Ralsky, Levashov and several associates were indicted for fraud in 2007; Ralsky went to prison while Levashov — safe in Russia — avoided arrest. “There were spam botnets, certainly, before Storm, but it took things to a next level,” Joe Stewart, a security researcher with cyberdefense startup Cymmetria who grappled with Storm at its height, said. By that point, Levashov was cybercrime nobility in his own right, allegedly running a forum for Russian spammers and the massive Storm botnet, whose sophistication drew global attention. Indictments unsealed this year accuse the Russian of renting out Kelihos at $500 per million emails to send spam or to seed computers with ransom software or money-draining banking programs. Court documents suggest that Levashov teamed up in 2005 with Alan Ralsky, a legendary bulk email baron once dubbed the “King of Spam. ” Within a couple of years he had gravitated toward the burgeoning field of email spam, according to an ad attributed to him in U. Internet registry records preserved by DomainTools suggest Levashov launched a bulk mailing website called e-mailpromo. Then again, in response to a question about Levashov’s links to the Russian government, she said: “I’m not a wife who knows everything about her husband. It was with Ralsky that Levashov is alleged to have plunged into the world of the “pump-and-dump,” a scheme that worked by sending millions of emails talking up the value of thinly traded securities before selling them at a profit and leaving gullible investors to soak up the loss. With laws tightening and digital blacklists getting better, spammers resorted to hacking to get their mail across, using malicious software to turn strangers’ personal computers into “proxies” — a euphemism for remote-controlled conduits for junk mail.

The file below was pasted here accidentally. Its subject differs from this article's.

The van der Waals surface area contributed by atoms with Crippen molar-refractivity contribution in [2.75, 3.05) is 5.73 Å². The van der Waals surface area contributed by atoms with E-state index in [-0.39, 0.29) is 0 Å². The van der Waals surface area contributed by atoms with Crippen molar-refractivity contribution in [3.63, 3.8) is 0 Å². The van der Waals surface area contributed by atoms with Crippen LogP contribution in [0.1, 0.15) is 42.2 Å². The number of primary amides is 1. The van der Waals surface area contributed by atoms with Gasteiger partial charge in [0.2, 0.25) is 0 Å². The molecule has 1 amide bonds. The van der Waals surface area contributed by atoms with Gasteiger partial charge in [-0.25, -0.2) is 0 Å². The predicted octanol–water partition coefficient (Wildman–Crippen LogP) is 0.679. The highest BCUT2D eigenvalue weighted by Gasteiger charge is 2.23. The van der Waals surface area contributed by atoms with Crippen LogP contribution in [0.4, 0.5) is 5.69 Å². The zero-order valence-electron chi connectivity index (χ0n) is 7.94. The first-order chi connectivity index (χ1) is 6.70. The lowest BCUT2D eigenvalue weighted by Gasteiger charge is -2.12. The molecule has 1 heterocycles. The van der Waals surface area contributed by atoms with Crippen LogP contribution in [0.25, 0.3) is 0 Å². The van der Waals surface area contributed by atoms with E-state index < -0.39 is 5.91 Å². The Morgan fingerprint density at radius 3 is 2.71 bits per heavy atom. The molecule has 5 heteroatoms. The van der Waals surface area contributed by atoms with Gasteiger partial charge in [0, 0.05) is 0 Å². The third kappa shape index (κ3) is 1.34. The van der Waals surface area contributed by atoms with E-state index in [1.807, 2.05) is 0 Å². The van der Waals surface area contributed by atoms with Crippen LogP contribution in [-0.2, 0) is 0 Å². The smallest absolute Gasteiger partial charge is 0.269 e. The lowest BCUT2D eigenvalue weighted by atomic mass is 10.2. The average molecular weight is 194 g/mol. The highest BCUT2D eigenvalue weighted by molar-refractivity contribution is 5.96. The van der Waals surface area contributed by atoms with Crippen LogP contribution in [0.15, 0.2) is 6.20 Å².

Cyberwar ? Pakistan’s government website hacked to play Indian national anthem
According to reports in the Indian media, in June, around 30 Pakistani government websites were hacked after a Pakistani court sentenced former Indian Navy officer Kulbhushan Jadhav to death, on charges of espionage. The website was also reportedly defaced to display a message celebrating India’s independence and play the Indian national anthem. According to reports, the attack involved the hacked website displaying an image of the Indian national flag’s Ashoka chakra. The attack on the Pakistani website comes just a week prior to both India and Pakistan celebrate their 70th year of independence. Last year, the website of Pakistan’s Ministry of National Health Services by hackers who claimed that the attack was a show of solidarity with the grieving families of the victims of the Bacha Khan University terror attack in January 2016. This is not the first time when one of Pakistan’s government websites has been hacked. Although there is no official statement on the matter, according to the official Twitter account of Pakistan defence, the hacked website was allegedly hosted on an insecure HTTP server. pk) reportedly got hacked on Thursday (3 August) by an unknown hacker going by the pseudonym Ne0-H4ck3r.